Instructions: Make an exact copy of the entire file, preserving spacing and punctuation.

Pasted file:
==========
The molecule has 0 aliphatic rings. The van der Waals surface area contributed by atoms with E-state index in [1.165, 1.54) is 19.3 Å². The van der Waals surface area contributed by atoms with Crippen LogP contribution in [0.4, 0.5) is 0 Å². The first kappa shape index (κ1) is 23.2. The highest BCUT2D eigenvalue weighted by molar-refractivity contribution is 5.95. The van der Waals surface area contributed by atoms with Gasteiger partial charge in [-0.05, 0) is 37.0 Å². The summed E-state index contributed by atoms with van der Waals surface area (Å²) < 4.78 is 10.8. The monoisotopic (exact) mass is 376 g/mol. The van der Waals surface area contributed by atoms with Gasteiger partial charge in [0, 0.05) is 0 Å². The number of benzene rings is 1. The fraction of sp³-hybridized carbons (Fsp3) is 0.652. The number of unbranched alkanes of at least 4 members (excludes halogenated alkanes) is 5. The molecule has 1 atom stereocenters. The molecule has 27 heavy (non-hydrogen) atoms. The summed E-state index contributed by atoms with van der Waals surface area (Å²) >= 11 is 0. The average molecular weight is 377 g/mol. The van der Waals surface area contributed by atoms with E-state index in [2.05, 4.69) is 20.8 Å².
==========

The molecule has 0 aliphatic rings. The van der Waals surface area contributed by atoms with E-state index in [1.165, 1.54) is 19.3 Å². The van der Waals surface area contributed by atoms with Crippen LogP contribution in [0.4, 0.5) is 0 Å². The first kappa shape index (κ1) is 23.2. The highest BCUT2D eigenvalue weighted by molar-refractivity contribution is 5.95. The van der Waals surface area contributed by atoms with Gasteiger partial charge in [-0.05, 0) is 37.0 Å². The summed E-state index contributed by atoms with van der Waals surface area (Å²) < 4.78 is 10.8. The monoisotopic (exact) mass is 376 g/mol. The van der Waals surface area contributed by atoms with Gasteiger partial charge in [0, 0.05) is 0 Å². The number of benzene rings is 1. The fraction of sp³-hybridized carbons (Fsp3) is 0.652. The number of unbranched alkanes of at least 4 members (excludes halogenated alkanes) is 5. The molecule has 1 atom stereocenters. The molecule has 27 heavy (non-hydrogen) atoms. The summed E-state index contributed by atoms with van der Waals surface area (Å²) >= 11 is 0. The average molecular weight is 377 g/mol. The van der Waals surface area contributed by atoms with E-state index in [2.05, 4.69) is 20.8 Å².